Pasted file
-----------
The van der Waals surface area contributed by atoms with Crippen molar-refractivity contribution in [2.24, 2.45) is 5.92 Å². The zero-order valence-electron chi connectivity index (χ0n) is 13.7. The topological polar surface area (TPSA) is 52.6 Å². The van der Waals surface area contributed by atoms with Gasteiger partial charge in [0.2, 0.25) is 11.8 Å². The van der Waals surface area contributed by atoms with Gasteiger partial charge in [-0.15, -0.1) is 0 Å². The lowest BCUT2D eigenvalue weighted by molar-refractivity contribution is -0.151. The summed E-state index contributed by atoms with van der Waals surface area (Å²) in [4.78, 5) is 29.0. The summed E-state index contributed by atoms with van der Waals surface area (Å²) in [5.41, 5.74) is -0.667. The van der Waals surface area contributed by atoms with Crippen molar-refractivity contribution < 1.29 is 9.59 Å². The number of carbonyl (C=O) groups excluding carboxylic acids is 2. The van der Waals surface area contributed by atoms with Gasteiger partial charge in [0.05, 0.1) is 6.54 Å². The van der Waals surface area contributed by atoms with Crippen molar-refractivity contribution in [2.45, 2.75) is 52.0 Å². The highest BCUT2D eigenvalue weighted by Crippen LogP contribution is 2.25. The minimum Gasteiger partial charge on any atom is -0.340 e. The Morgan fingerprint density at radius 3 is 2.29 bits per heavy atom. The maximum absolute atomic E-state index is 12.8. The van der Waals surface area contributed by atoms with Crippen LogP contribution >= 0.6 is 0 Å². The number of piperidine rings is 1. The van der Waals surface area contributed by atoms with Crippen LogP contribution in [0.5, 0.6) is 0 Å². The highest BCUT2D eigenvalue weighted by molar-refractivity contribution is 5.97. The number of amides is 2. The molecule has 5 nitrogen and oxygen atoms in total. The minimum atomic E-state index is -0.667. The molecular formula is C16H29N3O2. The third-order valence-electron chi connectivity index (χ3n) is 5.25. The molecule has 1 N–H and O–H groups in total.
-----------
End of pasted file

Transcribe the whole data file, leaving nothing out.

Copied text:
The van der Waals surface area contributed by atoms with Crippen molar-refractivity contribution in [2.24, 2.45) is 5.92 Å². The zero-order valence-electron chi connectivity index (χ0n) is 13.7. The topological polar surface area (TPSA) is 52.6 Å². The van der Waals surface area contributed by atoms with Gasteiger partial charge in [0.2, 0.25) is 11.8 Å². The van der Waals surface area contributed by atoms with Gasteiger partial charge in [-0.15, -0.1) is 0 Å². The lowest BCUT2D eigenvalue weighted by molar-refractivity contribution is -0.151. The summed E-state index contributed by atoms with van der Waals surface area (Å²) in [4.78, 5) is 29.0. The summed E-state index contributed by atoms with van der Waals surface area (Å²) in [5.41, 5.74) is -0.667. The van der Waals surface area contributed by atoms with Crippen molar-refractivity contribution < 1.29 is 9.59 Å². The number of carbonyl (C=O) groups excluding carboxylic acids is 2. The van der Waals surface area contributed by atoms with Gasteiger partial charge in [0.05, 0.1) is 6.54 Å². The van der Waals surface area contributed by atoms with Crippen molar-refractivity contribution in [2.45, 2.75) is 52.0 Å². The highest BCUT2D eigenvalue weighted by Crippen LogP contribution is 2.25. The minimum Gasteiger partial charge on any atom is -0.340 e. The Morgan fingerprint density at radius 3 is 2.29 bits per heavy atom. The maximum absolute atomic E-state index is 12.8. The van der Waals surface area contributed by atoms with Crippen LogP contribution >= 0.6 is 0 Å². The number of piperidine rings is 1. The van der Waals surface area contributed by atoms with Crippen LogP contribution in [0.5, 0.6) is 0 Å². The highest BCUT2D eigenvalue weighted by molar-refractivity contribution is 5.97. The number of amides is 2. The molecule has 5 nitrogen and oxygen atoms in total. The minimum atomic E-state index is -0.667. The molecular formula is C16H29N3O2. The third-order valence-electron chi connectivity index (χ3n) is 5.25. The molecule has 1 N–H and O–H groups in total.